Data Sources and Data Issues: Idaho Breastfeeding Coalition

Year: 2018/2020

Unit Type: Count, Unit Number: 1,000

4.2 Number of Federally Qualified Health Centers (FQHCs) and/ or peer networks that were provided the Secrets of Baby Behavior (SBB) training (Connecticut)

Measure Status: Active

Measurement Category: Category 1: measuring quantity of effort (counts and "yes/no" activities)

Service Type: Middle level: enabling services

Service Recipient: Activities related to systems-building

Goal: Increase the number of FQHCs/peer networks that were trained in the Secrets of Baby Behavior to increase the percent of infants breastfed exclusively through 6 months.

Numerator: The # of Federally Qualified Health Centers (FQHCs) and/ or peer networks that were trained in the Secrets of Baby Behavior (SBB)

Denominator: N/A

Significance: Through CDC 1305 grant funding the Department will continue to partner with a training consultant from UConn Health Center for Public Health and Health Policy to provide staff at Federally Qualified Health Centers (FQHCs) and various peer support networks such as Breastfeeding USA, Nurturing Families and the La Leche League access to the Secrets of Baby Behavior (SBB) training. Resources allow up to 2 FQHC’s and at least 1 peer support network. A webinar was conducted in December 2015 in partnership with CT Chapter of the American Academy of Pediatrics (CT-AAP) to expose the hard-to-reach provider population with SBB messages.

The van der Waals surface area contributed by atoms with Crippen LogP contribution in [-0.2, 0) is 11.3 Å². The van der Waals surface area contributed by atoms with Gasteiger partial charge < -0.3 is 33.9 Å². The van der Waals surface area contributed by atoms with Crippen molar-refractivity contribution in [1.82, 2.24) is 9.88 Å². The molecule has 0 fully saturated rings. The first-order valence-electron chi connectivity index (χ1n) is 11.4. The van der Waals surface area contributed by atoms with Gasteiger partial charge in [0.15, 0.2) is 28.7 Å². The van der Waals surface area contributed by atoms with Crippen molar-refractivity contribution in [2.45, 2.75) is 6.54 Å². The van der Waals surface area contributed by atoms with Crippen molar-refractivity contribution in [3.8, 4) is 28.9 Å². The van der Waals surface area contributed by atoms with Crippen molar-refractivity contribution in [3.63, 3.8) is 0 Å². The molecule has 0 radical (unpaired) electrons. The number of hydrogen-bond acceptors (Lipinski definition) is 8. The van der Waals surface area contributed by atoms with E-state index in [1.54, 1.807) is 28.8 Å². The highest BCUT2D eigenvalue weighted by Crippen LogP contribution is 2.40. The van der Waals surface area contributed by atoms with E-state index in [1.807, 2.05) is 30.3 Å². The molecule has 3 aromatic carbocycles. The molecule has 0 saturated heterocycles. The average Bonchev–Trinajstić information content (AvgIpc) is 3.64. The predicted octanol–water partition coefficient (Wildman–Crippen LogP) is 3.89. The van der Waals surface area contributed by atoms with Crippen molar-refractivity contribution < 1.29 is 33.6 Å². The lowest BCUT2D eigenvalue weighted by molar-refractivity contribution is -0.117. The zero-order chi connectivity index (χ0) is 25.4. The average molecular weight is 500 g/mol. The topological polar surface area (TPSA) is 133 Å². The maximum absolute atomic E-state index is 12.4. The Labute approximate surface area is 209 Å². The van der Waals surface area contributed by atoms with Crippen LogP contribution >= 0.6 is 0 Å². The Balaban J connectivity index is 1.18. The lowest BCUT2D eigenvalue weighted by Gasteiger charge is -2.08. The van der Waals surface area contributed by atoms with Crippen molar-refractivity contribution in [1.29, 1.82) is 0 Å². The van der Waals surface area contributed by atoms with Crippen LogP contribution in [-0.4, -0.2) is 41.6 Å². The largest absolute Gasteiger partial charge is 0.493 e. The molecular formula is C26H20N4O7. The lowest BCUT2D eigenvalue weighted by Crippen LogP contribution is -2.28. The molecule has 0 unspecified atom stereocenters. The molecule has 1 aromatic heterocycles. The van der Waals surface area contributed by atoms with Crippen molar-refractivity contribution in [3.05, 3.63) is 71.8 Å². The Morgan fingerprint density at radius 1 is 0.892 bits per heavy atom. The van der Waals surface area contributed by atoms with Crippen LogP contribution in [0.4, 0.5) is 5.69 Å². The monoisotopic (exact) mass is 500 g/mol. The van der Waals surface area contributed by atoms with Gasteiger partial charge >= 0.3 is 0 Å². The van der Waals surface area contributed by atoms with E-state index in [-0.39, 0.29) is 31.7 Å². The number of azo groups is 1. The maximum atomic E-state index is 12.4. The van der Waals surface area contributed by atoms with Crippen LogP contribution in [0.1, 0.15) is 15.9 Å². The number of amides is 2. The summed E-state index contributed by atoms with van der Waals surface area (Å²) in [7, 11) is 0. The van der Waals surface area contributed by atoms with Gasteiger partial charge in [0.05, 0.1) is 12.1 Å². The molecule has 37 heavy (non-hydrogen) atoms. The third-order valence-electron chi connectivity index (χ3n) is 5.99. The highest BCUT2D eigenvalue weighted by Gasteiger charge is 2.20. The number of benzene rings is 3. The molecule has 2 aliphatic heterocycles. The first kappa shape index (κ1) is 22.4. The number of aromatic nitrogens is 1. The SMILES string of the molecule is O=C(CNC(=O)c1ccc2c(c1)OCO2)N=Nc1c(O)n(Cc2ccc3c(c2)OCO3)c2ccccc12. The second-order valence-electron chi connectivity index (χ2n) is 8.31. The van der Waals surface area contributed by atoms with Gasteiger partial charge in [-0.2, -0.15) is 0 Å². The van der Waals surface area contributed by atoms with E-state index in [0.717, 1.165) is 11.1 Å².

Data Sources and Data Issues: There are 17 FQHC’s in CT. Federal funding is secured through 2018 to support this initiative.

Year: 2018/2020

Unit Type: Count, Unit Number: 17

4.3 Number of health care providers trained in breastfeeding support (Oregon)

Measure Status: Active

Measurement Category: Category 1: measuring quantity of effort (counts and "yes/no" activities)

Service Type: Middle level: enabling services

Service Recipient: Activities directed to professionals

Goal: To increase the availability of breastfeeding support from professionals.

Numerator: Number of health care providers such as community health workers, nurses, dietitians, physicians, trained in breastfeeding support

Denominator: N/A

Significance: Health care providers play a critical role in breastfeeding initiation and continuation. While lack of support from health care providers has been identified as a major barrier to breastfeeding, support and encouragement from health care providers is one of the most important interventions in helping women breastfeed. Families need comprehensive breastfeeding support and lactation care from trained, qualified providers. A variety of trained care providers may include community health workers, doulas, nurses, dietitians, physicians and International Board Certified Lactation Consultant providers. Supporting training of the public health workforce who serve women and their infants will ensure a network of skilled lactation support throughout the state.

Data Sources and Data Issues: Grantee annual report on strategy measures

Year: 2018/2020

Unit Type: Count, Unit Number: 200

   

This project is supported by the Health Resources and Services Administration (HRSA) of the U.S. Department of Health and Human Services (HHS) under grant number U02MC31613, MCH Advanced Education Policy, $3.5 M. This information or content and conclusions are those of the author and should not be construed as the official position or policy of, nor should any endorsements be inferred by HRSA, HHS or the U.S. Government.